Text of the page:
(this blog entry was originally posted August 2, 2010)
We were just finishing our speech session when my office phone rang. Recognizing the extension as belonging to the school secretary (AKA “Guardian of All that is Critical and Necessary”), I understood it was imperative to take this call.
“Okay kiddos, good work today. You can play a quick round of UNO for the last 5 minutes.” My kiddos LOVE UNO, so I of course withhold the cards unless I see terrific effort and excellent adherence to my “Speech Rules.” A great bunch of kiddos, this articulation group was fun fun FUN and had very good pragmatic skills to boot.
While attending to details over the phone about the ETA for my printer cartridge replacement (with an impending IEP at 2:30, I was starting to sweat), I simultaneously listened to the shuffling of cards and general chatter.
“No way! Finn belongs with Rachel. Quinn’s mean!”
Like a bear to honey, a cat to unscathed furniture, a 7-year-old to Pokemon cards, my attention was completely and instantaneously drawn to the kiddos’ conversation…GLEE! They were talking about GLEE. [ This is probably the point in my blog where I come out as a full-fledged GLEEK.]
Then I heard “Still there?” and realized that the Guardian had detected my inattention. “Yeah, thanks so much for calling. I’ll stop by at lunch,” I mumbled and hung up.
Transfixed I did not wish to disturb this wonderful social interaction.
“He’s a football player so he goes with the cheerleader.” Green Two
“Nuh-uh. My cousin’s boyfriend’s a football player, and she’s in band.” Red Two
“Well Rachel’s nose is big.” Red Draw Two
“You’re mean. That’s why you like Quinn. I change it to Blue” Wild Card
“Okay kiddos, time for you to go back to class. See you next Thursday.” I figured it was time to stop this before the hair pulling started.
Throughout the day, my thoughts kept returning to this exchange. The back and forth of the conversation mirrored the turn-taking in laying down the cards. I had used UNO with kiddos on the autistic spectrum as a non-verbal approach to teaching basic turn-taking and matching skills, but had not considered its use in teaching higher level social skills and concepts. Hmm…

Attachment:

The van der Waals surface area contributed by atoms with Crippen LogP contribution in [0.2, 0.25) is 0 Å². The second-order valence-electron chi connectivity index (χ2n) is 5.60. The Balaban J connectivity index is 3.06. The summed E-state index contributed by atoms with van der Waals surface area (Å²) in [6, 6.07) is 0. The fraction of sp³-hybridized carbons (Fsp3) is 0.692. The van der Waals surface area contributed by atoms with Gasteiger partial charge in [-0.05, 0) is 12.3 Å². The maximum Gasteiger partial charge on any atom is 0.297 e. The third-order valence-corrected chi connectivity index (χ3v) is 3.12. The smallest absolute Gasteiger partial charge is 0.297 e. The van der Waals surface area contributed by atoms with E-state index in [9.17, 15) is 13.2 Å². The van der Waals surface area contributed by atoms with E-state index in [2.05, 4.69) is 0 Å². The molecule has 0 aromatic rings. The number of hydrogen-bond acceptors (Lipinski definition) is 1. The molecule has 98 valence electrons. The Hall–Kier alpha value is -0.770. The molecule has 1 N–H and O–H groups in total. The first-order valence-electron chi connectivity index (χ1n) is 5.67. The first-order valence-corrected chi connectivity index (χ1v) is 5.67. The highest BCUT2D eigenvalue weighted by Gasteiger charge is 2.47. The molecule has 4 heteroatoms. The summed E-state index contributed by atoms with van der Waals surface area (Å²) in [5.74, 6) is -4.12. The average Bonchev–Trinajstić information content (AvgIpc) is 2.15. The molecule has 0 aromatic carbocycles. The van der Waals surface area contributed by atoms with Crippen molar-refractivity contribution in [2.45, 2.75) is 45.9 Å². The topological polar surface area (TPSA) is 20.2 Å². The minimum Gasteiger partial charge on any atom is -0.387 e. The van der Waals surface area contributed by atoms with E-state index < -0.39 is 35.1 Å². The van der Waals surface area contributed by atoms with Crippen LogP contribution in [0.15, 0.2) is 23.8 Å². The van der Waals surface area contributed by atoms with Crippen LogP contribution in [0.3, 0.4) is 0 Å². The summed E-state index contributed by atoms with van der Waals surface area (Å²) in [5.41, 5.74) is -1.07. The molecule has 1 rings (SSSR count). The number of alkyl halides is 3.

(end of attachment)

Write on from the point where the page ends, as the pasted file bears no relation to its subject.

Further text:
SIDE NOTE: I just love the “Ah-Ha” moment, that giddy lightheaded rush of clarity is incomparable. And the details seem to write themselves effortlessly. During the great Ah-Ha, I am one with Creator and creation itself… Okay, maybe that’s an exaggeration, but I WAS really really excited when the notion of Conversation OO-NO© hit me.
Conversation OO-NO© is a structured conversation activity which can be used with kiddos or adults who have a mental age of 7+ years to address topic maintenance, formulating comments and questions, introducing a new topic, and expanding a topic. It can be played with 2 or more players (one of which may include the clinician or parent) and may be adapted in terms of complexity and level of topic specificity, depending on the cognitive level and pragmatic skills of the client. All you need is a deck (any deck) of cards, such as UNO (Mattel, Inc.) or crazy eights.
Here’s my 3rd well-worn deck:
Deal cards and play the game according to the rules included with the deck. The twist is this…
1. Prior to the first turn, select a topic. This can be selected by the clinician, client, or by group consensus. Using my previous example, the topic can be general (e.g., “TV shows”), somewhat specific (e.g., “GLEE”), or very specific (e.g., “Who Finn should date”). Make sure everyone is clear about the topic before starting. We’ll be using the topic of “GLEE” for this demonstration.
2. Whenever a player puts down a card of a matching color he/she makes a comment about the topic (e.g., “GLEE is the best show on TV”).
NOTE: The clinician can offer real-time feedback to the client regarding the appropriateness of the comment or model possible comments the client could make to expand the topic.
3. When a player puts down a matching number/symbol (in the case of reverse and skip cards), he/she asks a question of the next player regarding the topic (e.g., “What do you like about GLEE?”).
NOTE: When the next player places a matching color card down, the comment should be in reference to the question that was just asked. However, if the next player uses a matching number, then encourage that player to answer the question before formulating one of their own.
4. When a Draw 2 or Draw 4 card is played, the player must make 2 or 4 comments about the topic (e.g., for the card pictured above “I really like the musical numbers. And Sue Sylvester is hilarious.”)
5. A Wild Card (or the “8” in crazy eights) enables the player to change the topic. This is a great opportunity to work on how to bridge from the existing topic to another (e.g., “You may like GLEE, but I really like Star Wars Clone Wars, so that’s the new topic. I change the color to red.”).
6. The Wild Draw 4 card is special, in that the player must make 4 comments about the existing topic before introducing a new topic (e.g., “1. I’ve never seen GLEE. 2. I don’t understand why you could possible like it. 3. I really don’t like when people break out in song at random moments. 4. Musical shows like GLEE don’t belong on TV. So I’m changing the topic to an awesome show called Star Wars Clone Wars and changing the color to blue.”).
Since developing Conversation OO-NO©, I’ve realized that it can be used for many other therapy targets at the level of structured conversation, such as fluency, semantics (select vocabulary targets as the topics), grammar (change the rules so that comments or questions reflect a particular targeted form), and articulation. As such, it’s a great activity to use with groups of clients who have different goals.
I’d love to hear how Conversation OO-NO© works for you!